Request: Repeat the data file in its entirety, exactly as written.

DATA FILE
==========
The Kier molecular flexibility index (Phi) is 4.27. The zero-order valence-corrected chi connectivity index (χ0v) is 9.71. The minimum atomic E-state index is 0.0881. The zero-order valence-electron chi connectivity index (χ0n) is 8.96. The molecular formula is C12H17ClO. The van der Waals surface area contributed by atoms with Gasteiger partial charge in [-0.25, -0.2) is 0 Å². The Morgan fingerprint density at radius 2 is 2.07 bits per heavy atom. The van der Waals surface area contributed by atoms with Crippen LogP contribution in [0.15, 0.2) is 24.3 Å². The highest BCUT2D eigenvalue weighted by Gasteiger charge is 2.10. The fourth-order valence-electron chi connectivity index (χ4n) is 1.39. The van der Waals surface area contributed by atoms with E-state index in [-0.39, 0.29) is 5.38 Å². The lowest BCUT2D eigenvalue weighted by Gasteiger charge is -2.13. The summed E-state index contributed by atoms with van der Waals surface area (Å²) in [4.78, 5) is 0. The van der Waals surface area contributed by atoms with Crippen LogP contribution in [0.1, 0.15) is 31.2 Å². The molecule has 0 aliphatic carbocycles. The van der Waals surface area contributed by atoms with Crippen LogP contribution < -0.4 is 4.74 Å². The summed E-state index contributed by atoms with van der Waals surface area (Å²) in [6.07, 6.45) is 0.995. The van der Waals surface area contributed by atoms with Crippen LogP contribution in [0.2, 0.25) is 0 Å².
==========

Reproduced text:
The Kier molecular flexibility index (Phi) is 4.27. The zero-order valence-corrected chi connectivity index (χ0v) is 9.71. The minimum atomic E-state index is 0.0881. The zero-order valence-electron chi connectivity index (χ0n) is 8.96. The molecular formula is C12H17ClO. The van der Waals surface area contributed by atoms with Gasteiger partial charge in [-0.25, -0.2) is 0 Å². The Morgan fingerprint density at radius 2 is 2.07 bits per heavy atom. The van der Waals surface area contributed by atoms with Crippen LogP contribution in [0.15, 0.2) is 24.3 Å². The highest BCUT2D eigenvalue weighted by Gasteiger charge is 2.10. The fourth-order valence-electron chi connectivity index (χ4n) is 1.39. The van der Waals surface area contributed by atoms with E-state index in [-0.39, 0.29) is 5.38 Å². The lowest BCUT2D eigenvalue weighted by Gasteiger charge is -2.13. The summed E-state index contributed by atoms with van der Waals surface area (Å²) in [4.78, 5) is 0. The van der Waals surface area contributed by atoms with Crippen LogP contribution in [0.1, 0.15) is 31.2 Å². The molecule has 0 aliphatic carbocycles. The van der Waals surface area contributed by atoms with Crippen LogP contribution < -0.4 is 4.74 Å². The summed E-state index contributed by atoms with van der Waals surface area (Å²) in [6.07, 6.45) is 0.995. The van der Waals surface area contributed by atoms with Crippen LogP contribution in [0.2, 0.25) is 0 Å².